By some counts, President Joe Biden can lay claim to a banner first year in office. But numbers also reveal plenty of setbacks.
Most in the United States got their COVID-19 vaccines, but other countries fared better. Economic growth surged; so did inflation. America exited Afghanistan, but the war ended with a chaotic evacuation and a suicide bombing that killed 13 U.S. troops. Pandemic aid and infrastructure bills passed. Pricey legislation to advance Biden's social and climate proposals shrunk and then stalled.
Some notable numbers from Biden's first year:
—63.5% vaccination rate
. Most Americans got jabbed. Countries with higher
vaccination rates: Argentina, Australia, Brazil, Cambodia, Canada, China, France, Germany, Italy, Japan, Norway, Saudi Arabia, South Korea, Switzerland and the United Kingdom.
—3.9% jobless rate. The low unemployment rate
is a big highlight of Biden's first year. He inherited a coronavirus-thrashed economy with unemployment at 6.4%. Employers added 6.4 million jobs last year as unemployment dropped well below the 4.6% that the Congressional Budget Office
had anticipated in July for the end of 2021.
—7% inflation. In running the economy hot, Biden got burned as inflation reached a nearly 40-year high. Higher prices led to disapproval of Biden's economic leadership. Gasoline and groceries cost more
, and some notable economists said higher prices were a sign that Biden's relief package was too large.
—$1 trillion. The cost of Biden's bipartisan infrastructure law, which includes $550 billion in new spending. To get an agreement, Biden pulled back from the $2.3 trillion he initially proposed. He separately proposed $1.8 trillion for a package of social and climate initiatives, but that was modified and unable to clear the Senate
. So Biden got about one-quarter of the $4 trillion in spending he proposed.
—13 deaths. The number of U.S. troops who died in a suicide bombing at the gate of Kabul's airport during the U.S. evacuation of more than 124,000 people from Afghanistan. At least 169 Afghans were killed, with the evacuations leaving scores of Americans and tens of thousands of Afghan allies behind. More than 2,460 U.S. service members died in Afghanistan over the course of the two-decade war.
—1.78 million border crossings in the Southwest. Migrants began streaming across the U.S.-Mexico border once Biden became president. There were 1.78 million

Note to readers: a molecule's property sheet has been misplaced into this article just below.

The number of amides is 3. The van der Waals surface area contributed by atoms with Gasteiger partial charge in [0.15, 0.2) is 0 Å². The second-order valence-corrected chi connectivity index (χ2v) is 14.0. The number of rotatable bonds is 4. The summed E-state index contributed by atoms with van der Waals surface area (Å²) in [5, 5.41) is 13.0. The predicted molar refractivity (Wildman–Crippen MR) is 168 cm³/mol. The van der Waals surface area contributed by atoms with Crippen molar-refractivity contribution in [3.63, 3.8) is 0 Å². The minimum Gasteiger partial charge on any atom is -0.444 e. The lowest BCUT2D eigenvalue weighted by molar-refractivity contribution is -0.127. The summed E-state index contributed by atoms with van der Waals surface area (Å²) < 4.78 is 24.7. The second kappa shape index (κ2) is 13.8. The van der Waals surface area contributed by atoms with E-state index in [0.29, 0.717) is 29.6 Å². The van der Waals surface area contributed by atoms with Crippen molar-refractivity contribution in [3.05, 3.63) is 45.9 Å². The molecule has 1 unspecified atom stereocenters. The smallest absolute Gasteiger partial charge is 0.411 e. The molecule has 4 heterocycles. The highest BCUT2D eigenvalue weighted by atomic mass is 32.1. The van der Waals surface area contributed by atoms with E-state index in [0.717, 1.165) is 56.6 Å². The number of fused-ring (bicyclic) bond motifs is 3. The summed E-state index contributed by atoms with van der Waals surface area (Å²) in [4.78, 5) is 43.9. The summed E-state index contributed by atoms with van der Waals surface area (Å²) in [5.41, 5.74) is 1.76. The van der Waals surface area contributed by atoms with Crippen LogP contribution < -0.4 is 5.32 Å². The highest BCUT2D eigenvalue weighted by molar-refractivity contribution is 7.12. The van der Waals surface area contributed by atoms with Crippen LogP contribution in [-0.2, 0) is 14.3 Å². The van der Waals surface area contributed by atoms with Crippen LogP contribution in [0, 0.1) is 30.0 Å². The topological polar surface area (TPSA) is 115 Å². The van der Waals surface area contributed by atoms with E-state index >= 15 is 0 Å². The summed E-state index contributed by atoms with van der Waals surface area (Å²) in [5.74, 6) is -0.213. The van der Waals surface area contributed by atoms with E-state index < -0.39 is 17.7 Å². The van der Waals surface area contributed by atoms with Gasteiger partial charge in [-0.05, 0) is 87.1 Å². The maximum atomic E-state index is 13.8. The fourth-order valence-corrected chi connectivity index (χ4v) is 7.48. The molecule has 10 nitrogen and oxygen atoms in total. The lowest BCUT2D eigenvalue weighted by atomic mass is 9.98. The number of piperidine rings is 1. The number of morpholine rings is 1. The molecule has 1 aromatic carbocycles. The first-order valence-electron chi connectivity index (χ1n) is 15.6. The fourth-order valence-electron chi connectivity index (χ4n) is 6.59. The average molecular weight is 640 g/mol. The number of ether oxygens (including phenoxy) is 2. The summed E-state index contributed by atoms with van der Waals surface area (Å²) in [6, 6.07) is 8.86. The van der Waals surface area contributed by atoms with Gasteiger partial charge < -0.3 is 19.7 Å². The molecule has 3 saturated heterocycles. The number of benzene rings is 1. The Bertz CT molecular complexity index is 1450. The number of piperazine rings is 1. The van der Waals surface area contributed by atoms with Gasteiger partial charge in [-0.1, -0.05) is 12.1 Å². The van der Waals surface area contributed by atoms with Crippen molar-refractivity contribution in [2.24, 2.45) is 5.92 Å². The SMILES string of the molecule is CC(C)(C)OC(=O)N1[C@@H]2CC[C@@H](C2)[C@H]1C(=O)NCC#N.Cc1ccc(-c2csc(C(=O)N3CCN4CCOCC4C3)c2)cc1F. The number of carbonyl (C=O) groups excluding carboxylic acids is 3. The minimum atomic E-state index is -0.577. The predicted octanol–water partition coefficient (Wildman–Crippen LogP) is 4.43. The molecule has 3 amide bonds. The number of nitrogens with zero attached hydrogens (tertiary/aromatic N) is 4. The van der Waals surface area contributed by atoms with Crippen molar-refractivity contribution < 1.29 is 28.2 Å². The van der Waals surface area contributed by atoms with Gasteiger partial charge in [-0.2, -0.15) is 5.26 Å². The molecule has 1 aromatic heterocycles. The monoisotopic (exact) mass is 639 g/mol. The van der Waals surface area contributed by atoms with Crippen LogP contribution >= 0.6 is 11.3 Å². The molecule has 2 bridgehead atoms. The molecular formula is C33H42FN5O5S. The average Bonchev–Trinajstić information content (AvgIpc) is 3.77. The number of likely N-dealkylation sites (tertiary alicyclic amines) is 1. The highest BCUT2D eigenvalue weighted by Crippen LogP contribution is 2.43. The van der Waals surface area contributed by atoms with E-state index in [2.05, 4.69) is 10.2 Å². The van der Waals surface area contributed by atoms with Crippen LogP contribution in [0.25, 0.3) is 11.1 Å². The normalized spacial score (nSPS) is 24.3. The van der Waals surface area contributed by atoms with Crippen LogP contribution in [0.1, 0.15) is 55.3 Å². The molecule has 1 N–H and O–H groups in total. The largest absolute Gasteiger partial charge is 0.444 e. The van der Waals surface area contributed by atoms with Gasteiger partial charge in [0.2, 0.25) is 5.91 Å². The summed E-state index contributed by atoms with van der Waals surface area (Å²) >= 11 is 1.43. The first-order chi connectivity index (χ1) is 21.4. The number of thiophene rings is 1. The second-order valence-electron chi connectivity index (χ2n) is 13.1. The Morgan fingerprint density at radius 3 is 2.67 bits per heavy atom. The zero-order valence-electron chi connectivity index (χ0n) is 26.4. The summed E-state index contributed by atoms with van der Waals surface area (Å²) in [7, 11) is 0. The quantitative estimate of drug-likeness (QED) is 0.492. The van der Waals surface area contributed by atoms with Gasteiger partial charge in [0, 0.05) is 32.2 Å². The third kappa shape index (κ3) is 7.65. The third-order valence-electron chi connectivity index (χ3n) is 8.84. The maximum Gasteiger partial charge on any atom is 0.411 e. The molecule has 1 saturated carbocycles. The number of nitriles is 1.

encounters with border agents during his first 10 full months, a four-fold increase compared with President Donald Trump's last 10 months in office.
—20 natural disasters. There were 20 extreme weather and climate disasters
that each caused damages in excess of $1 billion and killed a combined 688 people. These included a drought, two floods, 11 severe storms, four tropical cyclones, a wildfire and a winter storm. Adjusted for inflation, the U.S. has averaged 7.4 disasters annually since 1980 that caused $1 billion or more in losses.
—24 states. Biden visited nearly half of America's 50 states during his first year. Excluding stops at his homes in Delaware, top destinations were Pennsylvania (seven times) and Michigan (five times). Both were key states in his 2020 election victory. Jill Biden went to 35 states.
—41 federal judges. Biden had 41 judges confirmed to the bench during his first year in office, more than any of his recent predecessors at the same time in their presidencies. Of those, 80% are women, and 53% are people of colour, according to the White House.
—103 days. It took an average of 103 days for Biden nominees requiring Senate confirmation to be confirmed. That’s longer than the average for nominees in the first years of the previous six administrations and nearly three times longer than during Ronald Reagan’s first year in office, according to an analysis
by the Partnership for Public Service’s Center for Presidential Transition.
—nine news conferences. There will be a 10th on Wednesday. Biden has been remarkably press shy
. He held nine news conferences (six solo and three joint) and 22 media interviews during his first year. That’s fewer news conferences than any of his five immediate predecessors at the same point in their presidencies, and fewer media interviews than any of his recent predecessors.